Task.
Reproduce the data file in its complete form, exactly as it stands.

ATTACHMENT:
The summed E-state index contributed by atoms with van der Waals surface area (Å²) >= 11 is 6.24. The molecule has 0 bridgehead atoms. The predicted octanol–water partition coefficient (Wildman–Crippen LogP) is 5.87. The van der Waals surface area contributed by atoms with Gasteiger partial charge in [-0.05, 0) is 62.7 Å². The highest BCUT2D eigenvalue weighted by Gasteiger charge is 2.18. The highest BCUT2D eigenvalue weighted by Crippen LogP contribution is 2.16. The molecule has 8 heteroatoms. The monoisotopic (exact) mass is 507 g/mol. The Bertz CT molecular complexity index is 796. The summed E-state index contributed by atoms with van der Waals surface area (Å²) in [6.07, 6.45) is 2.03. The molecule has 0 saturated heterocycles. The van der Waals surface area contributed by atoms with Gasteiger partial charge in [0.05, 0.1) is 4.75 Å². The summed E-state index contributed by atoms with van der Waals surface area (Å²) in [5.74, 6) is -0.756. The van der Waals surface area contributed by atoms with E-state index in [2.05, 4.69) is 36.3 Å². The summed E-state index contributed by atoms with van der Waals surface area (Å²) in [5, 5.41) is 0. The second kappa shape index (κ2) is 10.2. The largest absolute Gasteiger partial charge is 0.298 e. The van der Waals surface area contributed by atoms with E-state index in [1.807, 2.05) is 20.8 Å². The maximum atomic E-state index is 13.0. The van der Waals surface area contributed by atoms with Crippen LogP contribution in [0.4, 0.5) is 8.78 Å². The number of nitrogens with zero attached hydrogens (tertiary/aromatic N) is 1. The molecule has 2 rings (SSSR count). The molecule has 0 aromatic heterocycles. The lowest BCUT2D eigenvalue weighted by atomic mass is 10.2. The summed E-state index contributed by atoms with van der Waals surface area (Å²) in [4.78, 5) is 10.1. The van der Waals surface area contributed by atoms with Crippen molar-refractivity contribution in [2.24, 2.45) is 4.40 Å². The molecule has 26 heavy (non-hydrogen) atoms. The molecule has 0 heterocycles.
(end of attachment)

The summed E-state index contributed by atoms with van der Waals surface area (Å²) >= 11 is 6.24. The molecule has 0 bridgehead atoms. The predicted octanol–water partition coefficient (Wildman–Crippen LogP) is 5.87. The van der Waals surface area contributed by atoms with Gasteiger partial charge in [-0.05, 0) is 62.7 Å². The highest BCUT2D eigenvalue weighted by Gasteiger charge is 2.18. The highest BCUT2D eigenvalue weighted by Crippen LogP contribution is 2.16. The molecule has 8 heteroatoms. The monoisotopic (exact) mass is 507 g/mol. The Bertz CT molecular complexity index is 796. The summed E-state index contributed by atoms with van der Waals surface area (Å²) in [6.07, 6.45) is 2.03. The molecule has 0 saturated heterocycles. The van der Waals surface area contributed by atoms with Gasteiger partial charge in [0.05, 0.1) is 4.75 Å². The summed E-state index contributed by atoms with van der Waals surface area (Å²) in [5.74, 6) is -0.756. The van der Waals surface area contributed by atoms with E-state index in [2.05, 4.69) is 36.3 Å². The summed E-state index contributed by atoms with van der Waals surface area (Å²) in [5, 5.41) is 0. The second kappa shape index (κ2) is 10.2. The largest absolute Gasteiger partial charge is 0.298 e. The van der Waals surface area contributed by atoms with E-state index in [1.807, 2.05) is 20.8 Å². The maximum atomic E-state index is 13.0. The van der Waals surface area contributed by atoms with Crippen LogP contribution in [0.4, 0.5) is 8.78 Å². The number of nitrogens with zero attached hydrogens (tertiary/aromatic N) is 1. The molecule has 2 rings (SSSR count). The molecule has 0 aromatic heterocycles. The lowest BCUT2D eigenvalue weighted by atomic mass is 10.2. The summed E-state index contributed by atoms with van der Waals surface area (Å²) in [4.78, 5) is 10.1. The van der Waals surface area contributed by atoms with Crippen molar-refractivity contribution in [2.24, 2.45) is 4.40 Å². The molecule has 26 heavy (non-hydrogen) atoms. The molecule has 0 heterocycles.